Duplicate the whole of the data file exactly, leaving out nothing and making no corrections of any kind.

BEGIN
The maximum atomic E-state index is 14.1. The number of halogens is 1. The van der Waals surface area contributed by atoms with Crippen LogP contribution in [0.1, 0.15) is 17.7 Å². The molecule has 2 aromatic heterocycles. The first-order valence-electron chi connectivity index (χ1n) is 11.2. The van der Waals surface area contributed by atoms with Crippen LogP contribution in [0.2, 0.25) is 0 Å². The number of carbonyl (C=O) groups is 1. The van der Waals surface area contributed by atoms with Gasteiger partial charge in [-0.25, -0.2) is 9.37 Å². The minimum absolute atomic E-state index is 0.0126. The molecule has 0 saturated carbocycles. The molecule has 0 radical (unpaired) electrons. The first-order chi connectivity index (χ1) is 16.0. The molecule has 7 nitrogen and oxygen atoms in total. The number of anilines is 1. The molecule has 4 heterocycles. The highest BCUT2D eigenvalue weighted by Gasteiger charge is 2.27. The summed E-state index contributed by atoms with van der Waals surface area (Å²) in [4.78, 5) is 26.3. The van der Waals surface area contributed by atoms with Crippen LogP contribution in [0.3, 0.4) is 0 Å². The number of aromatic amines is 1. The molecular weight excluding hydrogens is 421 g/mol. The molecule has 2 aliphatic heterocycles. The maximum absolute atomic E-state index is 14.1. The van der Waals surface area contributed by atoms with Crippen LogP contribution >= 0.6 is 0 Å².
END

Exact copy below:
The maximum atomic E-state index is 14.1. The number of halogens is 1. The van der Waals surface area contributed by atoms with Crippen LogP contribution in [0.1, 0.15) is 17.7 Å². The molecule has 2 aromatic heterocycles. The first-order valence-electron chi connectivity index (χ1n) is 11.2. The van der Waals surface area contributed by atoms with Crippen LogP contribution in [0.2, 0.25) is 0 Å². The number of carbonyl (C=O) groups is 1. The van der Waals surface area contributed by atoms with Gasteiger partial charge in [-0.25, -0.2) is 9.37 Å². The minimum absolute atomic E-state index is 0.0126. The molecule has 0 saturated carbocycles. The molecule has 0 radical (unpaired) electrons. The first-order chi connectivity index (χ1) is 16.0. The molecule has 7 nitrogen and oxygen atoms in total. The number of anilines is 1. The molecule has 4 heterocycles. The highest BCUT2D eigenvalue weighted by Gasteiger charge is 2.27. The summed E-state index contributed by atoms with van der Waals surface area (Å²) in [4.78, 5) is 26.3. The van der Waals surface area contributed by atoms with Crippen LogP contribution in [0.3, 0.4) is 0 Å². The number of aromatic amines is 1. The molecular weight excluding hydrogens is 421 g/mol. The molecule has 2 aliphatic heterocycles. The maximum absolute atomic E-state index is 14.1. The van der Waals surface area contributed by atoms with Crippen LogP contribution >= 0.6 is 0 Å².